Dozens of workers at a supermarket chain in southern China that was once owned by U.K. retail giant Tesco went on strike this week in protest at deteriorating pay and conditions since the chain was sold to a Chinese company.
Workers at the LeGou chain of supermarkets, in which Tesco has held a 20 percent stake since signing a joint venture with China Resources in May 2014, gathered outside stores on Friday in Guangdong's Guangzhou, Dongguan, and Shenzhen cities on Friday, photos posted to social media sites showed.
Some held banners that read: "Equal treatment. Respect your work force! China Resources, treat us fairly again!"
Others read: "We want the rule of law!" and "China Resources, give me back my youth, sweat, and blood!"
A resident of Hengjie township near Dongguan confirmed that the LeGou workers were striking in her neighborhood.
"The doors of the store are open, but nobody is on the checkout," she said.
"They are saying that they have been unfairly treated since China Resources took them over," the resident said.
"[They are gathered] by the door," she said. "There were more than 100 people there, some of them sitting down, and some holding placards."
Drop in pay, benefits
According to social media posts, employees say they have seen a deterioration in their pay and benefits since China Resources took over the running of the chain last year.
Tesco sold its Chinese chain to state-owned conglomerate China Resources Enterprise (CRE), taking a 20 percent stake in a joint venture deal instead, according to its 2014 annual report.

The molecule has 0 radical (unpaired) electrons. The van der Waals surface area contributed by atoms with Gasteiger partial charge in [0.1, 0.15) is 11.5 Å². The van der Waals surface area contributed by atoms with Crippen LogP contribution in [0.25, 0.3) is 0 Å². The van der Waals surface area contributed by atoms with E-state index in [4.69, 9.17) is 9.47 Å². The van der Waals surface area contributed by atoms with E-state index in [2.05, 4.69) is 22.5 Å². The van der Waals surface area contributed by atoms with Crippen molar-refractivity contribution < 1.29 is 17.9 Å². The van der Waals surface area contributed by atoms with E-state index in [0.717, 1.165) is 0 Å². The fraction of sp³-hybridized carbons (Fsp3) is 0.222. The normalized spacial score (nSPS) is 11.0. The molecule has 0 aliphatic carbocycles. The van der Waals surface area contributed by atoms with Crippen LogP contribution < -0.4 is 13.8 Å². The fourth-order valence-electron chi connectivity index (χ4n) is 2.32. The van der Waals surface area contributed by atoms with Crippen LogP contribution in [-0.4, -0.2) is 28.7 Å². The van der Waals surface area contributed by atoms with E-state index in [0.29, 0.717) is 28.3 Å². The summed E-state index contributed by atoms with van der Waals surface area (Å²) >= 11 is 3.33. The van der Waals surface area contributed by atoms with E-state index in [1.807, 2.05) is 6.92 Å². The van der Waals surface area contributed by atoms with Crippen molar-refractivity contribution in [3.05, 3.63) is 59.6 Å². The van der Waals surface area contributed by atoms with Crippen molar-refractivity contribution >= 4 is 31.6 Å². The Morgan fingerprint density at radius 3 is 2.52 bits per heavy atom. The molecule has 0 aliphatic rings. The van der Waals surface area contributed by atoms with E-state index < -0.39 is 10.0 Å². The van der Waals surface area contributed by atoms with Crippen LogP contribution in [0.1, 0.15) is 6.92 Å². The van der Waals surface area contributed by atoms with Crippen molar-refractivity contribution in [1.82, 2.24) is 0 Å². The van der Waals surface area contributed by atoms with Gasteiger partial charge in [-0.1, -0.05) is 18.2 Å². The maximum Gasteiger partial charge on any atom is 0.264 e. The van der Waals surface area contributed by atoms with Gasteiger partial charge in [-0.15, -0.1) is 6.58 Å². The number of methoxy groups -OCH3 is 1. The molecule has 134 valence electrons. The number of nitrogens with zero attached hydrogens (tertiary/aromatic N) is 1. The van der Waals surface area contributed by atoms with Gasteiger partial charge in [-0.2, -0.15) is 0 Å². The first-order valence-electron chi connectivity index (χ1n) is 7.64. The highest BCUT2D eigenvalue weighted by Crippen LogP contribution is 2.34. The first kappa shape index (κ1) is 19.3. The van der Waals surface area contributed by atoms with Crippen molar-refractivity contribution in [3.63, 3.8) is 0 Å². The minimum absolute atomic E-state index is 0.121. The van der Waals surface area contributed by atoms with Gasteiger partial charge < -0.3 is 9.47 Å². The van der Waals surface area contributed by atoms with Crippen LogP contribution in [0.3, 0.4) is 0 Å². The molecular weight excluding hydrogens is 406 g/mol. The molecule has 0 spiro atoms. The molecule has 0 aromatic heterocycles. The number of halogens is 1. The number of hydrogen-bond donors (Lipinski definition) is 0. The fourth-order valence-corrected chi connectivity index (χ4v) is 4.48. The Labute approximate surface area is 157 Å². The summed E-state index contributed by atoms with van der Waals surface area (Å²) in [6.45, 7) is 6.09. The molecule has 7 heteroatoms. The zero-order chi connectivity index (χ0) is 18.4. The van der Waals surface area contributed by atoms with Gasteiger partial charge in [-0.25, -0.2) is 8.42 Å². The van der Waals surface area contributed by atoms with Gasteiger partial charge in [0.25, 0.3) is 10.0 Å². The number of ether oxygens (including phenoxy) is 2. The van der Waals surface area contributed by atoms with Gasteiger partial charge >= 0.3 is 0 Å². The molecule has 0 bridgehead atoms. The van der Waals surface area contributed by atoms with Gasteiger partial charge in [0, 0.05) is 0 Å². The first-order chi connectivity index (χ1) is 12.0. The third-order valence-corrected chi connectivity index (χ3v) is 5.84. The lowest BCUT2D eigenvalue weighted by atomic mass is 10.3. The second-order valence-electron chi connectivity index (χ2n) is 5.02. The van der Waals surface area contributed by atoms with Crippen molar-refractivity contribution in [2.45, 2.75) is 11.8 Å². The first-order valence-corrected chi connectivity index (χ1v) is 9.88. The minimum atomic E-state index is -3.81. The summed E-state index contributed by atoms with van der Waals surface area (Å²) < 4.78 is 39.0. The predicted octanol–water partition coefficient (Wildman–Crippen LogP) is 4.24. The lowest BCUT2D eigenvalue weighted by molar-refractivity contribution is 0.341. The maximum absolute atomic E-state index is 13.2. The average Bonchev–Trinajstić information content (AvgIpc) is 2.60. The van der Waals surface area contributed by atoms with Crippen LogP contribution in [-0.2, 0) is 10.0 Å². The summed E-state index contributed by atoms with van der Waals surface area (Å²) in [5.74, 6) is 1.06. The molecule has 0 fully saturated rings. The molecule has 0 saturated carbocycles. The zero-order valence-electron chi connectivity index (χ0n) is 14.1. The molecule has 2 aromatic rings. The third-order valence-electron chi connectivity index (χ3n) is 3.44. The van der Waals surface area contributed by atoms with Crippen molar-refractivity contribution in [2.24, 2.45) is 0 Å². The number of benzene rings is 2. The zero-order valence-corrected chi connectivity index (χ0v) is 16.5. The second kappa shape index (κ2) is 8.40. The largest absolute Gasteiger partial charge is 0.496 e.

The joint venture combined Tesco's existing chain of 134 stores and shopping mall businesses, built up since 2004, with CRE's 2,986 stores across China.
Tesco plowed some U.S.$560 million into the joint venture, and has two seats on the 10-member board.
CRE chief executive officer Hong Jie said at the time that the joint venture would combine "local customer insights and international retail best practice."
Growing number of disputes
China has seen 1,041 industrial disputes since the beginning of the year, 145 of which have been clustered in the once-booming manufacturing regions of Guangdong, the Hong Kong-based China Labour Bulletin said.
Last month, workers at a bankrupt supermarket in the central province of Henan protested over wage arrears, the China Labour Bulletin's Strike Map showed.
Eight similar protests and strikes have hit the country's retail industry since Jan. 1, many of them over wage arrears, it said.
An April report by the group said China's official trade union, backed by the ruling Chinese Communist Party, has "consistently failed" to protect the interests of the country's workers.
"This failure has been particularly apparent over the last two years; a period of enhanced labor activism in which the need for a properly functioning trade union has become ever more urgent," it said.
China Resources Enterprise is the listed subsidiary of China Resources Holdings with holdings in retail, beverage, food processing and distribution, textiles, and real estate in Hong Kong and mainland China.
Reported by Yang Fan for RFA's Mandarin Service. Translated and written in English by Luisetta Mudie.